The Draycott Arts and Gardens Festival was a great success for me. I sold quite a few mosaiced items and had lots of business cards taken, all my flyers disappeared, hopefully not into a bin outside the venue!

But it did raise some questions for me, at what point do you NOT tell people about your processes? I play around and discover things, possibly not new processes, but inventing my own way of using them. And when people ask the direct question of ‘how do you do that’, I’ve found that I don’t necessarily want to tell them, I want them to keep looking and questioning, not just become involved in a process.

I found that I did not want to reveal too much about my processes. Partly through pride, because I have a pride in the fact that I have a degree in the subject I love and partly resentment. You wouldn’t ask your car mechanic about the exact details of an oil change (well I wouldn’t because I don’t care!) But in discovering the processes of an artist, show that someone likes your work enough to care about how it is made? I need to discover a level I am happy talking about with my work, maybe just sticking to the idea behind the piece and not engaging with any discussion on how it was made.


Link to my latest post on Blogger, http://thepurpleshedstudio.blogspot.com/

Exhibition Openings, Jaume Plensa (yep, got to see the man himself at the YSP) and Claymills Vicorian Pumping Station.

Next Weedend is the Draycott Arts & Gardens Festival, then at the end of May, The Derbyshire Arts Trail. So a busy month ahead.



I have been trying several things on my pursuit of happiness. So far there have been a few disasters, which have just caused me stress. And some successes, swimming has set a whole course of ideas and is possibly leading to a collaboration involving lots of technical things. The demolition of my ramshackle and dangerous asbestos garage has helped immensely, especially with the memories that it was tightly holding onto, these have therapeutically been driven to the nearest recycling centre. The garden has opened up and suddenly my head no longer has a domineering dilapidated building sitting on the left.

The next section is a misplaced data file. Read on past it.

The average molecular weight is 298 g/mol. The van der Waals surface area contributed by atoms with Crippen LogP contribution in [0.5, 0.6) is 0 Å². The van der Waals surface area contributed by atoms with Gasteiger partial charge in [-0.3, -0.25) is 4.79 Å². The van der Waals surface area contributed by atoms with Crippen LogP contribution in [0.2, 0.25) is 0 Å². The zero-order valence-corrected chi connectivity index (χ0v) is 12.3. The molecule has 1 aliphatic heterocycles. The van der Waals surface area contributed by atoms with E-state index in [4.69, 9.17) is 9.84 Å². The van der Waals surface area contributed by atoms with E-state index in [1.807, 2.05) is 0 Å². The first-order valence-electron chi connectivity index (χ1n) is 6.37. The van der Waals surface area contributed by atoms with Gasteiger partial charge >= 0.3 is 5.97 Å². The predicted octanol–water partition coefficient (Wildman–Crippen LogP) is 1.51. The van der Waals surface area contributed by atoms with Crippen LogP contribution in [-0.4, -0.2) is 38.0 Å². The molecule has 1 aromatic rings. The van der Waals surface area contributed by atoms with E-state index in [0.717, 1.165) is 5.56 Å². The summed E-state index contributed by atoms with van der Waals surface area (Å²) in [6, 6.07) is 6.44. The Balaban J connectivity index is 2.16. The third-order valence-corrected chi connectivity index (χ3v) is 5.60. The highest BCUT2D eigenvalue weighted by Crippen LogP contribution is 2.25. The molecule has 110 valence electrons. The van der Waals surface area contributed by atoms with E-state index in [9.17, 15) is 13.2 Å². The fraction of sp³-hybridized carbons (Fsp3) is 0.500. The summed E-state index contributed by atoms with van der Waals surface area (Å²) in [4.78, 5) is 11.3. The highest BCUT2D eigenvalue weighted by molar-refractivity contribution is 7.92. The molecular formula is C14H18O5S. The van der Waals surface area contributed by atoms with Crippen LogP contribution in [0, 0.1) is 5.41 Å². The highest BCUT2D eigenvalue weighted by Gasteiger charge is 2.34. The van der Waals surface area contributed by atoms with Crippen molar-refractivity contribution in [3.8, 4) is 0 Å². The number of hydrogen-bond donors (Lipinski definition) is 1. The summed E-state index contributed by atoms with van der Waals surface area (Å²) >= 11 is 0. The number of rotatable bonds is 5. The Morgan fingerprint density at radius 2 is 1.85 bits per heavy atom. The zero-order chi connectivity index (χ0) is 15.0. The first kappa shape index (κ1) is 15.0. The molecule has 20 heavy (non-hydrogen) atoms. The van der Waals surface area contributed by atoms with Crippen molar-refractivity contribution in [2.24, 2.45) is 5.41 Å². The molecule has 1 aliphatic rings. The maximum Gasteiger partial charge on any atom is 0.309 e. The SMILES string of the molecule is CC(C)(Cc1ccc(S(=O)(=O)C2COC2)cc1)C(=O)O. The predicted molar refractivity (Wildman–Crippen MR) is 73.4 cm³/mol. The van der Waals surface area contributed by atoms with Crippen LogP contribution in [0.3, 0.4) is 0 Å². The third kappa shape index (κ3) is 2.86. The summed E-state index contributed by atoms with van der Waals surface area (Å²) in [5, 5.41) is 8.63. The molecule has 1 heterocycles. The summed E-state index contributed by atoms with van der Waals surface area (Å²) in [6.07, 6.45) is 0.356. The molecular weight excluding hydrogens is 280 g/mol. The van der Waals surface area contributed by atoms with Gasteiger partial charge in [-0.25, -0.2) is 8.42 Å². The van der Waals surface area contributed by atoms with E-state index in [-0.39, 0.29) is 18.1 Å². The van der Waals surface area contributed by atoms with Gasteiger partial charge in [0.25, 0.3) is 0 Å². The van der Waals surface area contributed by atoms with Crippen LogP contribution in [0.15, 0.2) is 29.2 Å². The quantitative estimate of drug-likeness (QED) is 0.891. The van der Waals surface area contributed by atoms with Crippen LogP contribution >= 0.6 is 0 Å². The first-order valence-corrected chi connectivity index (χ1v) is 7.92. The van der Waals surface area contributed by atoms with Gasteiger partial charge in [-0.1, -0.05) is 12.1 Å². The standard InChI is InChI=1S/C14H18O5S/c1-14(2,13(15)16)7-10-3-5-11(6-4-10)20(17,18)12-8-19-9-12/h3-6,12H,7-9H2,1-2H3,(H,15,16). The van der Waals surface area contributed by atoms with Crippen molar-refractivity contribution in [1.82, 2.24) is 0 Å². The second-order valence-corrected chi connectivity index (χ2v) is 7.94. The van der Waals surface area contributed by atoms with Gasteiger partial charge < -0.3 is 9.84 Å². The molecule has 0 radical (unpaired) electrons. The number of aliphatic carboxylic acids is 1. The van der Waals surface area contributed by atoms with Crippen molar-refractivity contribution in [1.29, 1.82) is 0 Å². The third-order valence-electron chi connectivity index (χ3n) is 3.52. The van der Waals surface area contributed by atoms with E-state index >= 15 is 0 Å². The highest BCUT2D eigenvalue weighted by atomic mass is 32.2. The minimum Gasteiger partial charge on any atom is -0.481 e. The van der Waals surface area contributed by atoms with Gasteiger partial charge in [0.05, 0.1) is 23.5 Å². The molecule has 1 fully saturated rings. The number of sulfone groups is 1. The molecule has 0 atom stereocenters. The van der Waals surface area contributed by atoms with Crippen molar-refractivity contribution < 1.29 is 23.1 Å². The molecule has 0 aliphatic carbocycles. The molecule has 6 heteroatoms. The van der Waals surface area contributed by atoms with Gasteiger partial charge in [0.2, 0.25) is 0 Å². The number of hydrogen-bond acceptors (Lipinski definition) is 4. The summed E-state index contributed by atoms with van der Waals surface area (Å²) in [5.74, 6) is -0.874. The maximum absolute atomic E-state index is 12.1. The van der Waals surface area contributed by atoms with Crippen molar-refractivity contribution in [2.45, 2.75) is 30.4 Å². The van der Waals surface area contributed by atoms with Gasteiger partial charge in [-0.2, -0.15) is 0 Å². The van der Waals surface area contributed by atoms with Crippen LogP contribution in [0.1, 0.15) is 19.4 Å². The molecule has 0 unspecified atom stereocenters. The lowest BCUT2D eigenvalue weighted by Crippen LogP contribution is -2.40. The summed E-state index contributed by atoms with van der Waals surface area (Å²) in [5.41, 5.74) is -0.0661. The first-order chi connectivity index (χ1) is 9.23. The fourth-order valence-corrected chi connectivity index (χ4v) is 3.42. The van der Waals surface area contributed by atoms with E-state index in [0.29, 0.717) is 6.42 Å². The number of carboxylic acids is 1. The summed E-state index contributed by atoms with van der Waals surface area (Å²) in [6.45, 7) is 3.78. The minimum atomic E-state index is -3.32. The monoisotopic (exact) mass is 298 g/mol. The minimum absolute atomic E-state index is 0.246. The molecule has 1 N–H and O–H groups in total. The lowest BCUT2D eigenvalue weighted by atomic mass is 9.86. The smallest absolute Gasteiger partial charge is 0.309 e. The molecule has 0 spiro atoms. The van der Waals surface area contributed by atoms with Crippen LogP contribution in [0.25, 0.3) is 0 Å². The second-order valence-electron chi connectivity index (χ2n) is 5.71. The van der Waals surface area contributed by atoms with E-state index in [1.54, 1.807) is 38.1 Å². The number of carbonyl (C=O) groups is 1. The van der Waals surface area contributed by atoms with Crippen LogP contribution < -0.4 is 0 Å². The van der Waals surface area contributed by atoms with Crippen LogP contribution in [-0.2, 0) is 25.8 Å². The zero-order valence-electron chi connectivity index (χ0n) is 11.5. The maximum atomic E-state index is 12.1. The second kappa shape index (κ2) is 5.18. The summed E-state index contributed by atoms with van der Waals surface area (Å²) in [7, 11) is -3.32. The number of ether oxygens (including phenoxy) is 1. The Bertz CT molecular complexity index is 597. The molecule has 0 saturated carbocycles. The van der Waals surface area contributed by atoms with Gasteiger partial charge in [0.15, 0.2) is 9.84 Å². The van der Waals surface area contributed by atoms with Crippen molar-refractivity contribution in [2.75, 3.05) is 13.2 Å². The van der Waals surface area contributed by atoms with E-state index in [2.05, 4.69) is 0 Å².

Its also willow pruning season. So a couple of trips up to the labyrinth in the Derbyshire countryside have led to long stretches in the cold sun hadve put paid to my SAD and put it away for the winter. I also went along to the Green Hare Willow Group at the local school and while the gardening experts pruned, trimmed and did sensibly stuff, one of the mums (also an artist) and I made stars and moons to counteract the predominatly christian teachings of school. This has also led to talking about partnering for community projects with the lovely and talented Emma Carr.

And then yesterday morning, a Tai Chi class has left me feeling centred and calm despite the fact that my hands and feet do not work in conjunction with one another.

But at the heart of all these activities? Friends and children. They are the main things that have brought me happiness. So simple.


And hello sunshine! I feel as though I have woken from hibernation…

And in a sense, I have. I haven’t done much during the dark winter months, and last week, woke up and had a studio photographic session of my work from the Figure of Africa exhibition at Pickfords House. The exhibition has closed so I wa able to pick my work up and get some lovely shot done.

And here they are.

Oh, I also got a reidency at The Arbortetum, Derby, which will take place in July. Very very happy about that.


I’ve taken the xmas break as an opportunity to get out into the countryside, walk miles, run away from sheep (scarier than you think when they want to chase your dog!) and take lots of photos of snowy, misty countryside. I’ve enjoyed the break from thinking about how I become a viable business and have felt more creative from being out walking.

We found an amazing woodland up a hill and in the middle of fields, that was full of glass bottles, tin buckets, jars and broken ceramics, I’d heard of this bottle dump but never been able to find it, so the plan is to return when the ground is less frozen to dig for interesting bits of glass, I did find one piece of thick victorian style glass which found its way into my backpack.

I optimistically had taken my sketchbook out with me, but sketching clouds on wet paper while you stand on a frozen hill top is not that much fun…